Continuing my series of veggies harvested from the garden. this time used in a baccalao with parsnip (pastinakk), potato (potet), bulb onions .(kepaløk), Jerusalem artichokes (jordskokk), (bought) organic tomatoes and chili. Greens used from the garden: Urtcia dioica (nettles/brennesle) Aegopodium podograria (ground elder/skvallerkål) Hablitzia tamnoides (Caucasian spinach/stjernemelde) Rumex patientia (patience dock/hagesyre) Taraxacum officinale dandichokes (dandelion /løvetann) Ficaria verna (lesser celandine/vårkål) Allium sativum shoots (garlic/hvitløk)
Tonight’s pizza ingredients found on a random forage in the garden: 3 different day lily species flower buds, including the first yellow Hemerocallis altissima, H. citrina (in the middle) with Malva moschata and M. alcea, second flush nettles, Campanula trachelium (new leaves after cutting down), Sonchus oleraceus (common sow thistle) and broad beans, with shallots, garlic, chili, oregano and topped with the year’s first poppy seed!
After 3-4 weeks of snow cover, the weather this week changed dramatically and we had the second warmest February day over the last 100 years with over 10C! Together with rain and wind, almost all of what was close to 50 cm of snow has disappeared. For plants, this has been a very mild winter and the ground has hardly been frozen. As soon as the snow had disappeared I could dig the soil. Some edibles such as nettles and chickweed haven’t been killed by frost. Here are some pictures of (apart from the snowdrops) edibles in the garden today.
This album was first published on FB in June 2012, now “regurgitated” here:
“What for dinner? “Burdock flower stalk, nettle and the onion that nods curry” sounds interesting, so why not. So it was to be… I had completely missed this amazing vegetable and this experiment was prompted by foraging author Leda Meredith waxing eloquent about it a few days ago, so thanks to her. How did I miss it? Well, Cornucopia II doesn’t mention this part being eaten, just the leaf stalks – I’d tried them and they were fiddly to peel and bitter. The flower stalks were easy to prepare and once peeled had an excellent sweet crunchy taste with no bitterness.”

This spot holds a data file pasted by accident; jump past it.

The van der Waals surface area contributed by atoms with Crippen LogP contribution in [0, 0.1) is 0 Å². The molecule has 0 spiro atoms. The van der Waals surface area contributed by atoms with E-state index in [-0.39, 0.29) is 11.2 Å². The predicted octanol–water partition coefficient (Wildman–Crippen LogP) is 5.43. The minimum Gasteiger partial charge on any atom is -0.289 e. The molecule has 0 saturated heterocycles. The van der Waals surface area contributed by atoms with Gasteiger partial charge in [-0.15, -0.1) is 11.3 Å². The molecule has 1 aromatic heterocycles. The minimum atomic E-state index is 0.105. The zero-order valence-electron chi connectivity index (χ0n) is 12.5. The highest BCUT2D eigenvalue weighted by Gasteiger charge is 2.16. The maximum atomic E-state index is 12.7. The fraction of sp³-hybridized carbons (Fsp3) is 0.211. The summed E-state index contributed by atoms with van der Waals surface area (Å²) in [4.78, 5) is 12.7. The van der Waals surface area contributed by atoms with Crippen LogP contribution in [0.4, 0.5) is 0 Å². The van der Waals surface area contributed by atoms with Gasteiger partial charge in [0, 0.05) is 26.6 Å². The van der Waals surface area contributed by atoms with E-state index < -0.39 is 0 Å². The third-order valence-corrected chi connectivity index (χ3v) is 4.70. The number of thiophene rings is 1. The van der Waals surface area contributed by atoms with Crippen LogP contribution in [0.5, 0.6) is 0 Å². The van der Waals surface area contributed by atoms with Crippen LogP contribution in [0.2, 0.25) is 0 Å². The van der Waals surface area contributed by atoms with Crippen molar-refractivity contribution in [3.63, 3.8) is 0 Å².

100% coarse organic rye and emmer pie crust (flour and butter) kneeded into the pie dish (not rolled out), then a layer of blue cheese, then mixed vegetables and the rest of yesterday’s chantarelles, hedgehog fungi and Russula….and then filled with egg/milk/oregano mix and finished off with Mallow flowers which retain some of their colour at the end!
Greens: Allium fistulosum (spring onions), swiss chard, ground elder, nettle
Tonight’s dinner was a Hablitzia-Ramsons-Nettle quiche with oregano, poppy and celery seeds on top with cowslip-violet-Allium zebdanense-Arctic bramble flowers….wholegrain barley-oat-rye pastry…. not at all bad :) Anyone else have this tonight? …no, I didn’t think so somehow ;)
Last night’s dinner: risotto made with rye and barley grain instead of rice with wild and cultivated vegetables and wild fungi:
Parsley, coriander, golpar (Heracleum maximum seed spice), 3 types of pea, baby carrots and broad beans, red mitsuba, 3 types of chicory, common sow thistle (Sonchus), saffron milk caps (matriske), hedgehog fungus (piggsopp), chanterelle (kantarell), Russula spp. , garlic, chili, nettle (variegated), swiss chard (mangold) and Allium nutans…
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Somebody once said that solstice greens are the best…I’d add that solstice perennial greens are even better :) Here’s what I used in tonight’s soup: Sea kale(strandkål), Scorzonera (scorsonnerot), Allium senescens, Sweet cicely (spansk kjørvel), Giant bellflower (storklokke), Sorrel / surblad, Nettle (nesle), Dandelion (løvetann) (all are in my book)…and I almost forgot that there’s chickweed (vassarve) in there too, perennial in that it’s there every year!
As usual, the highlight of these weekends is the incredible walk along the river Homla just 20 minutes from home with large quantities of Ostrich Fern along the way, truly one of Norway’s most beautiful plants and also most delicious!!
Basidioradulum radula (Tannsopp), earlier classified with the Hedgehog fungi!
Perennial vegetables, Edimentals (plants that are edible and ornamental) and other goings on in The Edible Garden